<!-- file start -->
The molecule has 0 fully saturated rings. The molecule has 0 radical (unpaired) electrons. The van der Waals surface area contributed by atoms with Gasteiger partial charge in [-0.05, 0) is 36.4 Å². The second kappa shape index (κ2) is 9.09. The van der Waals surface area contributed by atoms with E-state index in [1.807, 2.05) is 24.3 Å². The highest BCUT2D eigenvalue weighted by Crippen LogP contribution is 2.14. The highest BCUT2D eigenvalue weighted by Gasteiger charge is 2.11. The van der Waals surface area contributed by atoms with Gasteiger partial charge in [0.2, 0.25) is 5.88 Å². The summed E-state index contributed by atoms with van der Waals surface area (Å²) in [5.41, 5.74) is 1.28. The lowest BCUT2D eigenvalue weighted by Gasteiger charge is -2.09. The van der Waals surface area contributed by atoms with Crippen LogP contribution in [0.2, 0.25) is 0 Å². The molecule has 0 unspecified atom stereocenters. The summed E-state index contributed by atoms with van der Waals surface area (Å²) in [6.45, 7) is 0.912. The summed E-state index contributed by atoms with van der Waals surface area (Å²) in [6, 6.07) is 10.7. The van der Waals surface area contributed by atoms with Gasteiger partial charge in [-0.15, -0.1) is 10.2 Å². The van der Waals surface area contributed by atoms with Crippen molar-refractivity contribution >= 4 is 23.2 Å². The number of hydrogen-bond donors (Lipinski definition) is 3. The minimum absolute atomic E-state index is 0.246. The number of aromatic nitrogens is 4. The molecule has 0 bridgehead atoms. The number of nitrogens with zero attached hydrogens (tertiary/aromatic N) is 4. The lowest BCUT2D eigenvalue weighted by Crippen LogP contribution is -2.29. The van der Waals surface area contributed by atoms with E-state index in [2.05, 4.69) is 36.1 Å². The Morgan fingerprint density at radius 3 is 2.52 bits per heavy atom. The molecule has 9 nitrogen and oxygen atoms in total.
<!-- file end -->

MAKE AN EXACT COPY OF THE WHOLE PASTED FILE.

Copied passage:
The molecule has 0 fully saturated rings. The molecule has 0 radical (unpaired) electrons. The van der Waals surface area contributed by atoms with Gasteiger partial charge in [-0.05, 0) is 36.4 Å². The second kappa shape index (κ2) is 9.09. The van der Waals surface area contributed by atoms with E-state index in [1.807, 2.05) is 24.3 Å². The highest BCUT2D eigenvalue weighted by Crippen LogP contribution is 2.14. The highest BCUT2D eigenvalue weighted by Gasteiger charge is 2.11. The van der Waals surface area contributed by atoms with Gasteiger partial charge in [0.2, 0.25) is 5.88 Å². The summed E-state index contributed by atoms with van der Waals surface area (Å²) in [5.41, 5.74) is 1.28. The lowest BCUT2D eigenvalue weighted by Gasteiger charge is -2.09. The van der Waals surface area contributed by atoms with Crippen LogP contribution in [0.2, 0.25) is 0 Å². The molecule has 0 unspecified atom stereocenters. The summed E-state index contributed by atoms with van der Waals surface area (Å²) in [6.45, 7) is 0.912. The summed E-state index contributed by atoms with van der Waals surface area (Å²) in [6, 6.07) is 10.7. The van der Waals surface area contributed by atoms with Gasteiger partial charge in [-0.15, -0.1) is 10.2 Å². The van der Waals surface area contributed by atoms with Crippen molar-refractivity contribution >= 4 is 23.2 Å². The number of hydrogen-bond donors (Lipinski definition) is 3. The minimum absolute atomic E-state index is 0.246. The number of aromatic nitrogens is 4. The molecule has 0 bridgehead atoms. The number of nitrogens with zero attached hydrogens (tertiary/aromatic N) is 4. The lowest BCUT2D eigenvalue weighted by Crippen LogP contribution is -2.29. The van der Waals surface area contributed by atoms with E-state index in [2.05, 4.69) is 36.1 Å². The Morgan fingerprint density at radius 3 is 2.52 bits per heavy atom. The molecule has 9 nitrogen and oxygen atoms in total.